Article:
Fiery Furnace is a twisting maze of fin formations and canyons and requires one to go on ranger guided hikes or sign a declaration asserting expertise in navigating that kind of terrain. We could not schedule a precise visit to enable advance booking of a ranger tour.
Other highlights of the park include the Courthouse Towers, the Three Gossips, Devils Garden, Parade of Elephants, Tower of Babel and Park Avenue. These are easily accessible from the road and greet the visitor within minutes of entering the park.
How Arches Form
Arches are not permanent structures and are all due to crumble some day on account to weathering. The most recent example occurred in August 2008 when Wall Arch collapsed. Due to this remarkable concentration of arches in a small area and since most of these are accessible from the road or through short hikes, visitor numbers to Arches are considerably higher compared to the nearby Canyonlands National Park.
After visiting Canyonlands-Island, Arches and Canyonlands-Needles we had enough time to visit either the Dinosaur National Monument in the remote northwest corner of Colorado or the North Rim of the Grand Canyon. We chose the latter as it also offered us the opportunity to sample many delights en route: some that we had visited before and some for the first time.
Goosenecks State Park
We had visited the Goosenecks State Park area with its dramatic view of the twisting San Juan river in 2005 and the equally dramatic unpaved section of Hwy 261 known as Moki Dugway which switches back over a steep mesa that rises above the vast Valley of the Gods. A 4 mile spur road from the top of the mesa takes one to another viewpoint of the goosenecking San Juan river. All these sights are well worth repeating and we spent a couple of hours just doing that.
The Double Gooseneck of the San Juan River
Looking down to the Valley of the Gods
Switchbacks of the Moki Dugway
Near the border with Arizona is the quaint town of Mexican Hat and Monument Valley Navajo Tribal Park, which is featured in classic films like McKenna's Gold. We merely drove past Monument Valley this time just pausing on the highway for a few more photographs, as we sped towards Page, AZ.
We had always wanted to visit Antelope Canyon, just outside Page and we got to do so on this trip. A brief stopover at Glen Canyon dam gave us a useful geography lesson at its visitor center.
Glen Canyon Dam
Grand Staircase-Escalante National Monument
The Grand Staircase Infographic
The Grand Staircase-Escalante National Monument is a dramatic landscape with multi-hued cliffs spread over a huge swathe of south-central Utah like a staircase. This rugged, remote region was the last land in the continental US to be mapped. We had previously visited this area while driving between Bryce and Capitol Reef National Parks. Those are near the northern end of the staircase (top of the stairs). On this trip, we skirted the southern side near the remote Arizona border, visiting two more centers, Big Water and Kanab. The interior of the monument is remote and is only accessible through 4x4 roads. We overheard the ranger at Big Water advising a party interested in traversing the Cottonwood road to avoid that route due to recent rains and take the much longer paved route that will take them all around the perimeter of the monument rather than the straight, short approach.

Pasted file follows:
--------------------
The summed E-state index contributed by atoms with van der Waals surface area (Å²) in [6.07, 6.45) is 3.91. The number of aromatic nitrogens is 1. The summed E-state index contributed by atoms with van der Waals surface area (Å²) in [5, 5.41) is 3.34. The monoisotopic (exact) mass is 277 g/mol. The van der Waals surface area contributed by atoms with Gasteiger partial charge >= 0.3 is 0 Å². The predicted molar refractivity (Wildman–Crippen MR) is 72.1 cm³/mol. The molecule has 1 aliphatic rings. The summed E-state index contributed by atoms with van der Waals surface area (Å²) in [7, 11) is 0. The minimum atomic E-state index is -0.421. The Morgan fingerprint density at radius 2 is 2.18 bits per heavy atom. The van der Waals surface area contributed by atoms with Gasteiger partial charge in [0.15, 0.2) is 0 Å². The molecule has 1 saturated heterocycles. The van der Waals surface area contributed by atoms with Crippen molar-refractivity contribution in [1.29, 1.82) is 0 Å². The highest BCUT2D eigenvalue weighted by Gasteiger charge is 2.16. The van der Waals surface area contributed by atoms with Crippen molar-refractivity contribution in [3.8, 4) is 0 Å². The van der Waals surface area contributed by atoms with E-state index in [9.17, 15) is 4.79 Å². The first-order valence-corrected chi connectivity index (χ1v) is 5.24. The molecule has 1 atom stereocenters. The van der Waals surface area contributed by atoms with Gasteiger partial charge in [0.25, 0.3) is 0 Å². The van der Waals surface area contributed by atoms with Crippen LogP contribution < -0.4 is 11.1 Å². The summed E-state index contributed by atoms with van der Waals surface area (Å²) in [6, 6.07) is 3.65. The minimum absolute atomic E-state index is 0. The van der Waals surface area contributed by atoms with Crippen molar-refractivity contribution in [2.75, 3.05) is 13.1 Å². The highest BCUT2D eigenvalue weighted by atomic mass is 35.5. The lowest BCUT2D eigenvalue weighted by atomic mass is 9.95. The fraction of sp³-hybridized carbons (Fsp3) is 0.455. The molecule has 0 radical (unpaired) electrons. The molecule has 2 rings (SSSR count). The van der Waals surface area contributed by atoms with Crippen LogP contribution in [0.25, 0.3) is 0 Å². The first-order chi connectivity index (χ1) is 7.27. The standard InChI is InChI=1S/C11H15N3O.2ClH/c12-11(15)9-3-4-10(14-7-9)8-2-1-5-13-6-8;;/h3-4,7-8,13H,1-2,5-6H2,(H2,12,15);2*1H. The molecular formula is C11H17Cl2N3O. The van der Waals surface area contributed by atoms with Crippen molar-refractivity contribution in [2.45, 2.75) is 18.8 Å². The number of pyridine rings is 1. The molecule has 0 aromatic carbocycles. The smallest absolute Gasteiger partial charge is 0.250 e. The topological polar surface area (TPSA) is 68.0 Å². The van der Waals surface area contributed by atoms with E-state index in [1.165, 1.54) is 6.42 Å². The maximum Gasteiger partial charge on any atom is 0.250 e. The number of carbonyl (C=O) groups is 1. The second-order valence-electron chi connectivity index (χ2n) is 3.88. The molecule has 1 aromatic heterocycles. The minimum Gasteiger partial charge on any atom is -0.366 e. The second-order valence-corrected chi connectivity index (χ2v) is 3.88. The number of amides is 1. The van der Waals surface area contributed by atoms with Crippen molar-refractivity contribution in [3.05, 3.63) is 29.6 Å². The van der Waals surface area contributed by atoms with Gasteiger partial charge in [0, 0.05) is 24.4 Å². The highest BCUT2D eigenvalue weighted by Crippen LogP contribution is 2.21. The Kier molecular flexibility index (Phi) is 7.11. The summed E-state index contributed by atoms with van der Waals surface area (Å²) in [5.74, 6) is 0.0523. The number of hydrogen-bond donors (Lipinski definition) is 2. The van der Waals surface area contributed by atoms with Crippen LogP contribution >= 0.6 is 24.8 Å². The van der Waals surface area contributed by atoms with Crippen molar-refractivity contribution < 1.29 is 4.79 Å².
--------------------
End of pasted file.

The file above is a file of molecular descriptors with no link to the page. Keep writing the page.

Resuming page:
We learned about the Lefevre Overlook enroute to the North Rim of the Grand Canyon from Kanab. From this overlook, one gets the best view of the staircase with the multi-hued layers stacked on top of each other – from bottom to top with Chocolate Cliffs, Vermillion Cliffs, White Cliffs, Gray Cliffs and Pink Cliffs.
View of distictly colored layers that forms each step of the Grand Staicase of the Colorado Plateau from Lefevre Overlook
Grand Canyon National Park (North Rim)
Which brings us to the last entry on this trip, the North Rim, the less visited side of the Grand Canyon due to its remote entry from the northern (Utah) side. The park and the canyon are well within Arizona. The South Rim is easier to get to from Las Vegas. The drive between the two rims is 200 miles and there is an expensive shuttle service running between the two. Unlike the South Rim, the North Rim has fewer overlooks and only a few of those actually look directly across at the South Rim. However, the Cape Royal viewpoint takes one close to two dramatic formations, the Vishnu Temple and Wotan's Throne. These are visible from the South Rim but only as distant objects, one gets a totally different perspective from the closer North Rim.
Grand Canyon North Rim - view from Cape Royal
Grand Canyon North Rim - View of formation called Wotan's Throne at sunset
We still fantasize about our own Rim to Rim hike including a night (or two) stay at the bottom. We got a sampler by executing a spur of the moment hike from the North Kaibab trailhead down to the Supai Tunnel (a descent of 1400 feet) and back up during the middle of the day. It was the hottest part of the day but our load was light and we paced ourselves well.
Our access point for this trip was Salt Lake City airport and we made quick trips to the Temple Square and Utah State Capitol while en route.
Utah State Capitol at Salt Lake City
Aug 23, 2014 Photos: 8
Highways Utah-5 US-191
Aug 23, 2014 Photos: 21
Salt Lake City
Aug 23, 2014 Photos: 28
Island In The Sky
Aug 24, 2014 Photos: 77
White Rim Drive
Aug 25, 2014 Photos: 106
Aug 27, 2014 Photos: 85
Canyonlands - Needles
Aug 28, 2014 Photos: 24
Moki, Gooseneck, Monument Valley, Page
Aug 29, 2014 Photos: 66
Aug 29, 2014 Photos: 20
Glen Canyon Dam
Aug 29, 2014 Photos: 17
Grand Staircase Escalante
Aug 29, 2014 Photos: 84
Grand Canyon North Rim
Aug 31, 2014 Photos: 7
Highways Utah-12, US-89, I-15
Videos: The Complete Playlist
Below is the link to the YouTube playlist. These are HD videos and can be
viewed at 720p if you have a high speed internet connection.